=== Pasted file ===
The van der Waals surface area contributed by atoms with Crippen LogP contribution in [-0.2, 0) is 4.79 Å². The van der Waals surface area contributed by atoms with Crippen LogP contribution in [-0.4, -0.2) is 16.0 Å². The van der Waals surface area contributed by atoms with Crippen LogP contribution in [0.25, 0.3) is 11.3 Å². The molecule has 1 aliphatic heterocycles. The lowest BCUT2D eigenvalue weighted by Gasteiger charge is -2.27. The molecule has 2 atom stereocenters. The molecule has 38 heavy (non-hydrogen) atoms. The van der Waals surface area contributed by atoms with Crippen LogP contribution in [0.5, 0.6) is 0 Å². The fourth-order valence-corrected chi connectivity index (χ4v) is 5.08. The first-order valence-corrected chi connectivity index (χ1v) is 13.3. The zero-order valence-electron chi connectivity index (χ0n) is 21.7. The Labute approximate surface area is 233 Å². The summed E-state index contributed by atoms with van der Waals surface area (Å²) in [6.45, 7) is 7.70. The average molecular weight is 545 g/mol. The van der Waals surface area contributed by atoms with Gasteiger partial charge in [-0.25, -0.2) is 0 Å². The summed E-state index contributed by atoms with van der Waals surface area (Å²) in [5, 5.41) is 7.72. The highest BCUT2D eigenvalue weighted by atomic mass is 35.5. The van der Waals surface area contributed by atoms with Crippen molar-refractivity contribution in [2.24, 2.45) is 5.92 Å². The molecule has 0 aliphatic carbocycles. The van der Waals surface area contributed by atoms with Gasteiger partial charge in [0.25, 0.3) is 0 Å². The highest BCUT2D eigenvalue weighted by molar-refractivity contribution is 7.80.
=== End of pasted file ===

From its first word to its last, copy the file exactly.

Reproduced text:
The van der Waals surface area contributed by atoms with Crippen LogP contribution in [-0.2, 0) is 4.79 Å². The van der Waals surface area contributed by atoms with Crippen LogP contribution in [-0.4, -0.2) is 16.0 Å². The van der Waals surface area contributed by atoms with Crippen LogP contribution in [0.25, 0.3) is 11.3 Å². The molecule has 1 aliphatic heterocycles. The lowest BCUT2D eigenvalue weighted by Gasteiger charge is -2.27. The molecule has 2 atom stereocenters. The molecule has 38 heavy (non-hydrogen) atoms. The van der Waals surface area contributed by atoms with Crippen LogP contribution in [0.5, 0.6) is 0 Å². The fourth-order valence-corrected chi connectivity index (χ4v) is 5.08. The first-order valence-corrected chi connectivity index (χ1v) is 13.3. The zero-order valence-electron chi connectivity index (χ0n) is 21.7. The Labute approximate surface area is 233 Å². The summed E-state index contributed by atoms with van der Waals surface area (Å²) in [6.45, 7) is 7.70. The average molecular weight is 545 g/mol. The van der Waals surface area contributed by atoms with Gasteiger partial charge in [-0.25, -0.2) is 0 Å². The summed E-state index contributed by atoms with van der Waals surface area (Å²) in [5, 5.41) is 7.72. The highest BCUT2D eigenvalue weighted by atomic mass is 35.5. The van der Waals surface area contributed by atoms with Crippen molar-refractivity contribution in [2.24, 2.45) is 5.92 Å². The molecule has 0 aliphatic carbocycles. The van der Waals surface area contributed by atoms with Gasteiger partial charge in [0.25, 0.3) is 0 Å². The highest BCUT2D eigenvalue weighted by molar-refractivity contribution is 7.80.